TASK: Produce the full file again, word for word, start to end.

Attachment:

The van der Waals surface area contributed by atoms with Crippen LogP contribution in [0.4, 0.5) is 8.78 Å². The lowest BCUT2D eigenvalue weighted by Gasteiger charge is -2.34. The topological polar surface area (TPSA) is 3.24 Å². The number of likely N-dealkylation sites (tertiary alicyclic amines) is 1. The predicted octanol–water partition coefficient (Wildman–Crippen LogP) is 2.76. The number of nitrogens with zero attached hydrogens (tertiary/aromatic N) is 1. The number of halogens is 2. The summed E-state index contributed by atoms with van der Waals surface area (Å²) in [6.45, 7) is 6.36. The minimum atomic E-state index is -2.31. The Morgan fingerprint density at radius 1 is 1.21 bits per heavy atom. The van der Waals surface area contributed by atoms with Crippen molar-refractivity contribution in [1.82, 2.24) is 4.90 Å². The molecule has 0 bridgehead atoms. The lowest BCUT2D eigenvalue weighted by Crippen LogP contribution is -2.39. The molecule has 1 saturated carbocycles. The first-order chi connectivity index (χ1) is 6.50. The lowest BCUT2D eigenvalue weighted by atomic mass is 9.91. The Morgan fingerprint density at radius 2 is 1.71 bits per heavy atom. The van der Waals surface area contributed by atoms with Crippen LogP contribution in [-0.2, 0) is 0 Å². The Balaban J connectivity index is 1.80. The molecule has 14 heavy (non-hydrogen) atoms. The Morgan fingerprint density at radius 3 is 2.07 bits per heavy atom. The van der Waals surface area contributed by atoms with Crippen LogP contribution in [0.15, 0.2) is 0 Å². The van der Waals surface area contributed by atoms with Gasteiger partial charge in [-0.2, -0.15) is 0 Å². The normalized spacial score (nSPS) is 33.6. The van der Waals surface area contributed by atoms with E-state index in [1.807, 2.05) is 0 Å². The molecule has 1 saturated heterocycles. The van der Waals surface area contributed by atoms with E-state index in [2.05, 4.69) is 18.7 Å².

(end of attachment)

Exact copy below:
The van der Waals surface area contributed by atoms with Crippen LogP contribution in [0.4, 0.5) is 8.78 Å². The lowest BCUT2D eigenvalue weighted by Gasteiger charge is -2.34. The topological polar surface area (TPSA) is 3.24 Å². The number of likely N-dealkylation sites (tertiary alicyclic amines) is 1. The predicted octanol–water partition coefficient (Wildman–Crippen LogP) is 2.76. The number of nitrogens with zero attached hydrogens (tertiary/aromatic N) is 1. The number of halogens is 2. The summed E-state index contributed by atoms with van der Waals surface area (Å²) in [6.45, 7) is 6.36. The minimum atomic E-state index is -2.31. The Morgan fingerprint density at radius 1 is 1.21 bits per heavy atom. The van der Waals surface area contributed by atoms with Crippen molar-refractivity contribution in [1.82, 2.24) is 4.90 Å². The molecule has 0 bridgehead atoms. The lowest BCUT2D eigenvalue weighted by Crippen LogP contribution is -2.39. The molecule has 1 saturated carbocycles. The first-order chi connectivity index (χ1) is 6.50. The lowest BCUT2D eigenvalue weighted by atomic mass is 9.91. The Morgan fingerprint density at radius 2 is 1.71 bits per heavy atom. The van der Waals surface area contributed by atoms with Crippen LogP contribution in [-0.2, 0) is 0 Å². The Balaban J connectivity index is 1.80. The molecule has 14 heavy (non-hydrogen) atoms. The Morgan fingerprint density at radius 3 is 2.07 bits per heavy atom. The van der Waals surface area contributed by atoms with Crippen LogP contribution in [0.15, 0.2) is 0 Å². The van der Waals surface area contributed by atoms with Gasteiger partial charge in [-0.2, -0.15) is 0 Å². The normalized spacial score (nSPS) is 33.6. The van der Waals surface area contributed by atoms with E-state index in [1.807, 2.05) is 0 Å². The molecule has 1 saturated heterocycles. The van der Waals surface area contributed by atoms with E-state index in [2.05, 4.69) is 18.7 Å².